Natarajan, Srividya

views updated

Natarajan, Srividya


Born in Chennai, Tamil Nadu, India; immigrated to Canada; married; children: one son. Education: Attended University of Hyderabad; Ph.D. (English). Hobbies and other interests: Bharatanatyam dancing, tobogganing.


Home and office—Ontario, Canada.


Author, illustrator, and educator. Codirector of documentary film Silambakoodam, 2002; Katha Publishers, New Delhi, India, former editor; University of Western Ontario, London, Ontario, Canada, instructor in English at King's University College.



No Onions nor Garlic, Penguin Books (New York, NY), 2006.


Zai Whitaker, Kali and the Rat Snake, Goodbooks Marketing (Chennai, India), 2000, Kane Miller Book Publishers (La Jolla, CA), 2006.

Sandhya Rao, Sweet and Salty: A Folktale from Andra Pradesh, Goodbooks Marketing (Chennai, India), 2003.

Sandhya Rao, Wrestling Mania: A Folktale from Punjab, Goodbooks Marketing (Chennai, India), 2003.

Veena Shatrugna and Gita Ramaswamy, Taking Charge of Our Bodies: A Health Handbook for Women, Penguin Books (New Delhi, India), 2004.


Srividya Natarajan has cultivated many talents throughout her career, including writing, dancing, and illustrating. Born in Chennai, India, she earned a Ph.D. in English and has worked as an instructor in English on the university level since immigrating to eastern Canada. Prior to becoming an academician, Natrajan studied bharatanatyam, a classical Indian style of dance she performed as a principal dancer throughout India and in various parts of the world. Her interest in illustrating children's books was also sparked early in her working life, while she was employed in India as an editor for an English-language publishing company located in New Delhi.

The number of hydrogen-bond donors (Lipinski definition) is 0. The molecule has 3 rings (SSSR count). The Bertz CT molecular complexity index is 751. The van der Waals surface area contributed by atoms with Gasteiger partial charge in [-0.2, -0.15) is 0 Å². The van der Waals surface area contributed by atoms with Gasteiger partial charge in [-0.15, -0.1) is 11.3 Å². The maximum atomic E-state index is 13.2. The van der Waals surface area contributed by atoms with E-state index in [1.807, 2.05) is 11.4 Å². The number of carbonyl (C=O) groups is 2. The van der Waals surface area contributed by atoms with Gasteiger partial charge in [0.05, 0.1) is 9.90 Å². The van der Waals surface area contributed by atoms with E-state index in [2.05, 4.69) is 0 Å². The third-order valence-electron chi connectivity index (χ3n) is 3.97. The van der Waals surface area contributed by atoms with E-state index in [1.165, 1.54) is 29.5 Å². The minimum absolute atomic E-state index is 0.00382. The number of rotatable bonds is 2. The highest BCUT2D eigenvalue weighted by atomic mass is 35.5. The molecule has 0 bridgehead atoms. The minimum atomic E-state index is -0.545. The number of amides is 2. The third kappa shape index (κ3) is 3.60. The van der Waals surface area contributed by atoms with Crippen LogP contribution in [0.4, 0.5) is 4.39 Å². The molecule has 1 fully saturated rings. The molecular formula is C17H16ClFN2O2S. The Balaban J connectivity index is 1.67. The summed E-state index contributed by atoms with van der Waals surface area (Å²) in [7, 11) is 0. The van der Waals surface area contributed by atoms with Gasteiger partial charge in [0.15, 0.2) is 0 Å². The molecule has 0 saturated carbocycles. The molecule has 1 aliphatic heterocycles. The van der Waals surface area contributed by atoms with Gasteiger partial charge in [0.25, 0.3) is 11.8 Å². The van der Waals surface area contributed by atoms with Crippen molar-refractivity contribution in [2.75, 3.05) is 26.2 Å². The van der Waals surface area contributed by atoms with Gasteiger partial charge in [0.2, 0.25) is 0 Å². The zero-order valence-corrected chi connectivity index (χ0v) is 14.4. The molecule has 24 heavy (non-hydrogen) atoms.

Featuring a text by naturalist Zai Whitaker, Kali and the Rat Snake is brought to life through Natarajan's pencil drawings and paintings. In the story, young Kali, an Indian boy, is snubbed by his classmates because of his enthic background. Kali is an Irula, part of a small group of southern Indians who earn their living as snake catchers. Although Kali's schoolmates tease the boy for his heritage, things change when a large rat snake enters the classroom, causing Kali's teacher and his classmates to panic. Kali saves the day when he effortlessly captures and handles the snake, ultimately winning the admiration of his peers. Reviewing Kali and the Rat Snake in Children's Bookwatch, a critic commented that Natarajan's "energetic color illustrations … pepper this delightful children's story," while Mary Hazelton wrote in School Library Journal that the artist's unique ethnic influences result in images that "resemble a beautiful batik fabric."

Biographical and Critical Sources


Kirkus Reviews, September 1, 2006, review of Kali and the Rat Snake, p. 914.

School Library Journal, October, 2006, Mary Hazelton, review of Kali and the Rat Snake, p. 130.


Children's Bookwatch Web site, (September-August, 2006), review of Kali and the Rat Snake.

Kane Miller Web site, (February 9, 2008), "Srividya Natarajan."

South-Asian Women's Network Web site, (February 9, 2008), "Srividya Natarajan."